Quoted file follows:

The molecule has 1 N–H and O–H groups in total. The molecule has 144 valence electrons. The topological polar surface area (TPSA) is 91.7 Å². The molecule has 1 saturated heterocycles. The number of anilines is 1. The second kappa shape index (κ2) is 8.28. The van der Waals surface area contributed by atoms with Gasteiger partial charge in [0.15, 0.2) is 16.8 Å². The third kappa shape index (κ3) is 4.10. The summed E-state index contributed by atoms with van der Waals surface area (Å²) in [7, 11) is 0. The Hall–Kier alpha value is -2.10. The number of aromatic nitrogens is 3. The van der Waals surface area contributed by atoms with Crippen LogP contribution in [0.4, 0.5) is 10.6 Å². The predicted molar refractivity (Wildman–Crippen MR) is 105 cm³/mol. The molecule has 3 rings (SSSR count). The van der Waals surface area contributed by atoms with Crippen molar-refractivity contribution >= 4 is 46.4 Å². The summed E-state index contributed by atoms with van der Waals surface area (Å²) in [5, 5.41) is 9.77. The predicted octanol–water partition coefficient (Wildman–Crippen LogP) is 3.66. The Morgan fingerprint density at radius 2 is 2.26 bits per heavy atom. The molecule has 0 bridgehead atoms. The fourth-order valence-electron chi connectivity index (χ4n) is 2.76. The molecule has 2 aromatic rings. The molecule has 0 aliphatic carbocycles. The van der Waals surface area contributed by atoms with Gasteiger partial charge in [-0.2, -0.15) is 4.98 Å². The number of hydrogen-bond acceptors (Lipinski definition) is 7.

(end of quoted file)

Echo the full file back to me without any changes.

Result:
The molecule has 1 N–H and O–H groups in total. The molecule has 144 valence electrons. The topological polar surface area (TPSA) is 91.7 Å². The molecule has 1 saturated heterocycles. The number of anilines is 1. The second kappa shape index (κ2) is 8.28. The van der Waals surface area contributed by atoms with Gasteiger partial charge in [0.15, 0.2) is 16.8 Å². The third kappa shape index (κ3) is 4.10. The summed E-state index contributed by atoms with van der Waals surface area (Å²) in [7, 11) is 0. The Hall–Kier alpha value is -2.10. The number of aromatic nitrogens is 3. The van der Waals surface area contributed by atoms with Crippen LogP contribution in [0.4, 0.5) is 10.6 Å². The predicted molar refractivity (Wildman–Crippen MR) is 105 cm³/mol. The molecule has 3 rings (SSSR count). The van der Waals surface area contributed by atoms with Crippen molar-refractivity contribution >= 4 is 46.4 Å². The summed E-state index contributed by atoms with van der Waals surface area (Å²) in [5, 5.41) is 9.77. The predicted octanol–water partition coefficient (Wildman–Crippen LogP) is 3.66. The Morgan fingerprint density at radius 2 is 2.26 bits per heavy atom. The molecule has 0 bridgehead atoms. The fourth-order valence-electron chi connectivity index (χ4n) is 2.76. The molecule has 2 aromatic rings. The molecule has 0 aliphatic carbocycles. The van der Waals surface area contributed by atoms with Gasteiger partial charge in [-0.2, -0.15) is 4.98 Å². The number of hydrogen-bond acceptors (Lipinski definition) is 7.